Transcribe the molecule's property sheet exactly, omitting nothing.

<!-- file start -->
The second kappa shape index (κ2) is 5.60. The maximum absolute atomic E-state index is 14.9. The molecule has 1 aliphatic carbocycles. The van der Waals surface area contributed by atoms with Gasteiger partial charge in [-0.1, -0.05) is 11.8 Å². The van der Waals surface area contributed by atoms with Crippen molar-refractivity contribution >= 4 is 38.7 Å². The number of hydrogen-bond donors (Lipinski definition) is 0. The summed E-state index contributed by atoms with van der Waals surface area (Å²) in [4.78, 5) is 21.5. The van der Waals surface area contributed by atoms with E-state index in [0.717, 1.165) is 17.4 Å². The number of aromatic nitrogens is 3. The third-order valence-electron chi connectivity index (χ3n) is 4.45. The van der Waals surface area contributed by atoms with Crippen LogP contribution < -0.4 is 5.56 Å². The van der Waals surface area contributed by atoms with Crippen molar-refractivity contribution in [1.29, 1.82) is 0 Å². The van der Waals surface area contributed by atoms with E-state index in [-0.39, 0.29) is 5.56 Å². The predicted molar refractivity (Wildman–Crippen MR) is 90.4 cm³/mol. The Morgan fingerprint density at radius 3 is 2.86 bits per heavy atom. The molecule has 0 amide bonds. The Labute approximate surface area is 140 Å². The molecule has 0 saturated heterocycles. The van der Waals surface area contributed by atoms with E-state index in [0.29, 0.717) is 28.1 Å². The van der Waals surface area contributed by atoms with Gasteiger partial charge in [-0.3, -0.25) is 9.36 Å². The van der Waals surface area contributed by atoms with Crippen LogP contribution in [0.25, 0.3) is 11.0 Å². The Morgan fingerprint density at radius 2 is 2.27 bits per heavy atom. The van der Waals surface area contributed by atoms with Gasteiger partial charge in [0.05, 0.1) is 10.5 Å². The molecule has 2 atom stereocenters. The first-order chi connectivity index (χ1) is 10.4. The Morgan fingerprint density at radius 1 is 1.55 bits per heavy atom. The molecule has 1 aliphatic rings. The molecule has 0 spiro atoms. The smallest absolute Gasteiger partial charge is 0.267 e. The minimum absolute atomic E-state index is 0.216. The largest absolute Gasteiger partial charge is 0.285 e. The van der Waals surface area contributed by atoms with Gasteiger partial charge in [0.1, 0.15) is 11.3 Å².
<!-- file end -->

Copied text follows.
The second kappa shape index (κ2) is 5.60. The maximum absolute atomic E-state index is 14.9. The molecule has 1 aliphatic carbocycles. The van der Waals surface area contributed by atoms with Gasteiger partial charge in [-0.1, -0.05) is 11.8 Å². The van der Waals surface area contributed by atoms with Crippen molar-refractivity contribution >= 4 is 38.7 Å². The number of hydrogen-bond donors (Lipinski definition) is 0. The summed E-state index contributed by atoms with van der Waals surface area (Å²) in [4.78, 5) is 21.5. The van der Waals surface area contributed by atoms with E-state index in [0.717, 1.165) is 17.4 Å². The number of aromatic nitrogens is 3. The third-order valence-electron chi connectivity index (χ3n) is 4.45. The van der Waals surface area contributed by atoms with Crippen LogP contribution < -0.4 is 5.56 Å². The van der Waals surface area contributed by atoms with Crippen molar-refractivity contribution in [1.29, 1.82) is 0 Å². The van der Waals surface area contributed by atoms with E-state index in [-0.39, 0.29) is 5.56 Å². The predicted molar refractivity (Wildman–Crippen MR) is 90.4 cm³/mol. The Morgan fingerprint density at radius 3 is 2.86 bits per heavy atom. The molecule has 0 amide bonds. The Labute approximate surface area is 140 Å². The molecule has 0 saturated heterocycles. The van der Waals surface area contributed by atoms with E-state index in [0.29, 0.717) is 28.1 Å². The van der Waals surface area contributed by atoms with Gasteiger partial charge in [-0.3, -0.25) is 9.36 Å². The van der Waals surface area contributed by atoms with Crippen LogP contribution in [0.25, 0.3) is 11.0 Å². The Morgan fingerprint density at radius 2 is 2.27 bits per heavy atom. The van der Waals surface area contributed by atoms with Gasteiger partial charge in [0.05, 0.1) is 10.5 Å². The molecule has 2 atom stereocenters. The first-order chi connectivity index (χ1) is 10.4. The Morgan fingerprint density at radius 1 is 1.55 bits per heavy atom. The molecule has 1 aliphatic rings. The molecule has 0 spiro atoms. The smallest absolute Gasteiger partial charge is 0.267 e. The minimum absolute atomic E-state index is 0.216. The largest absolute Gasteiger partial charge is 0.285 e. The van der Waals surface area contributed by atoms with Gasteiger partial charge in [0.1, 0.15) is 11.3 Å².